After all your helpful advice, the least I can do is to let you know what I managed to do during my week in Scotland. A proper trip report will have to wait as I'm currently in Guangzhou, China on a business trip - isn't the internet wonderful - but here's a summary:

Saturday: after spending the night with my sister in Peebles, I drove to Ballachulish but with a diversion into Glen Etive. Launched at the top of the loch and paddled down to where it widens. I don't have the OS map with me so can't remember the name, but I landed at the headland on the right bank before paddling back to the head of the loch

Sunday: weather reasonable so was sociable and joined a walk up Sgor-na-h-Ulaidh as a party of 4. Obviously, we stopped at the Clachaig for a pint on the way back...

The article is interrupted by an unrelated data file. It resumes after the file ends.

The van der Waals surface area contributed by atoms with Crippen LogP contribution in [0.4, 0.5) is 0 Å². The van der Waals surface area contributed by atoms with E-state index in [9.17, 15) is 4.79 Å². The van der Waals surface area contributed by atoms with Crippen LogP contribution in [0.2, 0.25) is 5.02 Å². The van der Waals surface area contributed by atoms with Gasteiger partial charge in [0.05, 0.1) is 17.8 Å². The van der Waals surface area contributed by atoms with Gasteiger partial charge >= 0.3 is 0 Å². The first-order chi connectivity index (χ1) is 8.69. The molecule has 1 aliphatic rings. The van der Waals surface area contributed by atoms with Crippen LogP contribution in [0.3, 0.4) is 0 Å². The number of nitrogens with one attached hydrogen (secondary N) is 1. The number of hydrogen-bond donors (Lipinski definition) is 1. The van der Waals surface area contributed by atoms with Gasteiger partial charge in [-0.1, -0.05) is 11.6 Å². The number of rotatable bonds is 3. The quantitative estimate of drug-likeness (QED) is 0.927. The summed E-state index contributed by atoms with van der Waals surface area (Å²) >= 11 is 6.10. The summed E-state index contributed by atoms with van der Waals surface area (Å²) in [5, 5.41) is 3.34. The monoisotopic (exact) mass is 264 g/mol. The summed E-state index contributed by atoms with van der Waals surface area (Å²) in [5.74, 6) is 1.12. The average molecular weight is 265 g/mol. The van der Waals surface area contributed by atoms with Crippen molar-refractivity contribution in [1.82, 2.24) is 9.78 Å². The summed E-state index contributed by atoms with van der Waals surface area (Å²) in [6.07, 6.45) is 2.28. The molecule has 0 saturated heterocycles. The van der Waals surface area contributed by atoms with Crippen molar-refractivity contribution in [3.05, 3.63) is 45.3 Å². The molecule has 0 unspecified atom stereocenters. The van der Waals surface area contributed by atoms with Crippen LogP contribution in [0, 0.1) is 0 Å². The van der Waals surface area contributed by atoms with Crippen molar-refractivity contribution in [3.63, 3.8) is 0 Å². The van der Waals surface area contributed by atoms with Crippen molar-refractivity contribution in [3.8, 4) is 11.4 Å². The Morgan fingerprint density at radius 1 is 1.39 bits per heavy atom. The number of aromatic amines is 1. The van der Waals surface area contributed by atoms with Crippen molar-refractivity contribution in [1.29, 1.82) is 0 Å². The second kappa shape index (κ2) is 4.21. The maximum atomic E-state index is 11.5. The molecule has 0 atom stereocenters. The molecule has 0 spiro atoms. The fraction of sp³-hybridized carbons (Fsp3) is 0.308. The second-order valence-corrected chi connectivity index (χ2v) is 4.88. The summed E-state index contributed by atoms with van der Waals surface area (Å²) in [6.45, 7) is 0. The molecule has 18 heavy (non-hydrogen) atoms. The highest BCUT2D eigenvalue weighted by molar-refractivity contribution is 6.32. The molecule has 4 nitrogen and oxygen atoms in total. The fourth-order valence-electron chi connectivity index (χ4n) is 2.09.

Monday: raining, so started by driving to Fort William for provisions and to check that the gear shops were still there. Drove to Glenfinnon and thought about putting in to Loch Shiel, but met someone who recommended Arisaig - he said it was "teeming" with seals and sea otters.... At Arisaig, the tide was out and I didn't fancy the walk across the beach, so I continued up the coast road and put in opposite some islands. Had a briliant paddle out to the islands, then South towards Arisaig, but was initially disappointed at the lack of aquatic mammals. Eventually I did see an otter slide off its rock as I approached, and I found a colony of seals at the very last island I circumnavigated, so I paddled North well satisfied. I then had an awkward 15 minutes trying to recognise the beach I'd put in at, now that the tide was in ....